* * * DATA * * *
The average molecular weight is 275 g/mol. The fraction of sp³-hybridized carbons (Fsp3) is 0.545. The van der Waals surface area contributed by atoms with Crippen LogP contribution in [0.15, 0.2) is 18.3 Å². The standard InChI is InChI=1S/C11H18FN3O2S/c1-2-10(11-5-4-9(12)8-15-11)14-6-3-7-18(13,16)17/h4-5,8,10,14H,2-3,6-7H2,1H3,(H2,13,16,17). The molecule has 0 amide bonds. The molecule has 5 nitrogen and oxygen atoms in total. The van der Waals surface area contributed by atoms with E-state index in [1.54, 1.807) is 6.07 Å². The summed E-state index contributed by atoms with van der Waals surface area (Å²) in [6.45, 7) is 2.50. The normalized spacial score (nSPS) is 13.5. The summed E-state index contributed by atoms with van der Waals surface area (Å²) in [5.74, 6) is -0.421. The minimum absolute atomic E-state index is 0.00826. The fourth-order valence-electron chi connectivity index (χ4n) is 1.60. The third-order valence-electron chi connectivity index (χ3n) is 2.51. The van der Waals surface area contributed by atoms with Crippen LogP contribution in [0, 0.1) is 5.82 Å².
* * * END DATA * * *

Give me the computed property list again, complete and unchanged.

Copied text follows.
The average molecular weight is 275 g/mol. The fraction of sp³-hybridized carbons (Fsp3) is 0.545. The van der Waals surface area contributed by atoms with Crippen LogP contribution in [0.15, 0.2) is 18.3 Å². The standard InChI is InChI=1S/C11H18FN3O2S/c1-2-10(11-5-4-9(12)8-15-11)14-6-3-7-18(13,16)17/h4-5,8,10,14H,2-3,6-7H2,1H3,(H2,13,16,17). The molecule has 0 amide bonds. The molecule has 5 nitrogen and oxygen atoms in total. The van der Waals surface area contributed by atoms with E-state index in [1.54, 1.807) is 6.07 Å². The summed E-state index contributed by atoms with van der Waals surface area (Å²) in [6.45, 7) is 2.50. The normalized spacial score (nSPS) is 13.5. The summed E-state index contributed by atoms with van der Waals surface area (Å²) in [5.74, 6) is -0.421. The minimum absolute atomic E-state index is 0.00826. The fourth-order valence-electron chi connectivity index (χ4n) is 1.60. The third-order valence-electron chi connectivity index (χ3n) is 2.51. The van der Waals surface area contributed by atoms with Crippen LogP contribution in [0, 0.1) is 5.82 Å².